THE LIFE OF A CAMERA
For decades now photography has been a fascinating hobby & profession for millions of people around the world including myself.From the early beginnings with a pinhole camera and the advancement with digital cameras photos capture a moment in time evoking emotions for generations.Lets take a look below and learn about the fascinating journey in the life a camera.
“Photography is a way of feeling, of touching, of loving. What you have caught on film is captured forever… It remembers little things, long after you have forgotten everything.”— Aaron Siskind
The Life Of A Camera
A natural phenomenon, known as camera obscura or pinhole image, can project a (reversed) image through a small opening onto an opposite surface. This principle may have been known and used in prehistoric times. The earliest known written record of the camera obscura is to be found in Chinese writings by Mozi, dated to the 4th century BCE. Until the 16th century the camera obscura was mainly used to study optics and astronomy, especially to safely watch solar eclipses without damaging the eyes.
In the later half of the 16th century some technical improvements were developed: a biconvex lens in the opening (first described by Gerolamo Cardano in 1550) and a diaphragm restricting the aperture (Daniel Barbaro in 1568) gave a brighter and sharper image. In 1558 Giambattista della Porta advised using the camera obscura as a drawing aid in his popular and influential books. Della Porta's advice was widely adopted by artists and since the 17th century portable versions of the camera obscura were commonly used — first as a tent, later as boxes. The box type camera obscura was the basis for the earliest photographic cameras when photography was developed in the early 19th century.
Around 1717,German polymath Johann Heinrich Schulze accidentally discovered that a slurry of chalk and nitric acid into which some silver particles had been dissolved was darkened by sunlight. After experiments with threads that had created lines on the bottled substance after he placed it in direct sunlight for a while, he applied Stencils of words to the bottle. The stencils produced copies of the text in dark red, almost violet characters on the surface of the otherwise whitish contents. The impressions persisted until they were erased by shaking the bottle or until overall exposure to light obliterated them. Schulze named the substance "Scotophors" when he published his findings in 1719. He thought the discovery could be applied to detect whether metals or minerals contained any silver and hoped that further experimentation by others would lead to some other useful results. Schulze's process resembled later photogram techniques and is sometimes regarded as the very first form of photography.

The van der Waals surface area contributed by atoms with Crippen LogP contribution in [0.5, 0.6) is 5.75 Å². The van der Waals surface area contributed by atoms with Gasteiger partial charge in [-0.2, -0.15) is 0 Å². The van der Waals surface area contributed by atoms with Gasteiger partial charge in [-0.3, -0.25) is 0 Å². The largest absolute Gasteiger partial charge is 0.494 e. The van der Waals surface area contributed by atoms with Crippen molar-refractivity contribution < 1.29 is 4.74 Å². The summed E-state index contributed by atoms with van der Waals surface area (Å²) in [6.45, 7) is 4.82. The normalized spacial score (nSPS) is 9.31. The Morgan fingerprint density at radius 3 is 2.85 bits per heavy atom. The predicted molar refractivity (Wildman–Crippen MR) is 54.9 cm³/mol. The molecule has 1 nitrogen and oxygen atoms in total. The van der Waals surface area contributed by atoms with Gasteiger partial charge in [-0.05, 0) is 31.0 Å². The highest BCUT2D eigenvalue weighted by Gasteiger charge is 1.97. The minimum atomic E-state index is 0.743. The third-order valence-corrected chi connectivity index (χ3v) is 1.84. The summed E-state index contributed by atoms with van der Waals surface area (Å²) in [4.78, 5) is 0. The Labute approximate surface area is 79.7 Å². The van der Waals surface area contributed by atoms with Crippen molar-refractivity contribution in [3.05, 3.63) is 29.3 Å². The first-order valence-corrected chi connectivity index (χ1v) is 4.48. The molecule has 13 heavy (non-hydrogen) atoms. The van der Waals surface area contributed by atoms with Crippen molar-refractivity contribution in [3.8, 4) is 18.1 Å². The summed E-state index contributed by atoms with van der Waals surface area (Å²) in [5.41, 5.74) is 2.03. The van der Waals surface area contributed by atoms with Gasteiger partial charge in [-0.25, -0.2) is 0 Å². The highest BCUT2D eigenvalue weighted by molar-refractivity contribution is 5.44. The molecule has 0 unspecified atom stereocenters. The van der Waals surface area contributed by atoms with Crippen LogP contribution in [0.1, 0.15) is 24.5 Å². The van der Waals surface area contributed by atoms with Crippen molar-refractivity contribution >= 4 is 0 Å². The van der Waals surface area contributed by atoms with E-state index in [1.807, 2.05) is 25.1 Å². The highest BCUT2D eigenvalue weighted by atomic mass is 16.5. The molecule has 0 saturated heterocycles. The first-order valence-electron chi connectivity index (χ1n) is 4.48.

In 1826, Nicéphore Niépce first managed to fix an image that was captured with a camera, but at least eight hours or even several days of exposure in the camera were required and the earliest results were very crude. Niépce's associate Louis Daguerre went on to develop the daguerreotype process, the first publicly announced and commercially viable photographic process. William Henry Fox Talbot and demonstrated in 1839 soon after news about the daguerreotype reached Talbot. Subsequent innovations made photography easier and more versatile. New materials reduced the required camera exposure time from minutes to seconds, and eventually to a small fraction of a second. Since the 1850s, the collodion process with its glass-based photographic plates combined the high quality known from the Daguerreotype with the multiple print options known from the calotype and was commonly used for decades. Roll films popularized casual use by amateurs. In the mid-20th century, developments made it possible for amateurs to take pictures in natural color as well as in black-and-white.
The World Captured In Color
A practical means of color photography was sought from the very beginning. Results were demonstrated by Edmond Becquerel as early as the year of 1848, but exposures lasting for hours or days were required and the captured colors were so light-sensitive they would only bear very brief inspection in dim light.
The first durable color photograph was a set of three black-and-white photographs taken through red, green, and blue color filters and shown superimposed by using three projectors with similar filters. It was taken by Thomas Sutton in 1861 for use in a lecture by the Scottish physicist James Clerk Maxwell, who had proposed the method in 1855. The photographic emulsions then in use were insensitive to most of the spectrum, so the result was very imperfect and the demonstration was soon forgotten. Maxwell's method is now most widely known through the early 20th century work of Sergei Prokudin-Gorskii. It was made practical by Hermann Wilhelm Vogel's 1873 discovery of a way to make emulsions sensitive to the rest of the spectrum, gradually introduced into commercial use beginning in the mid-1880s.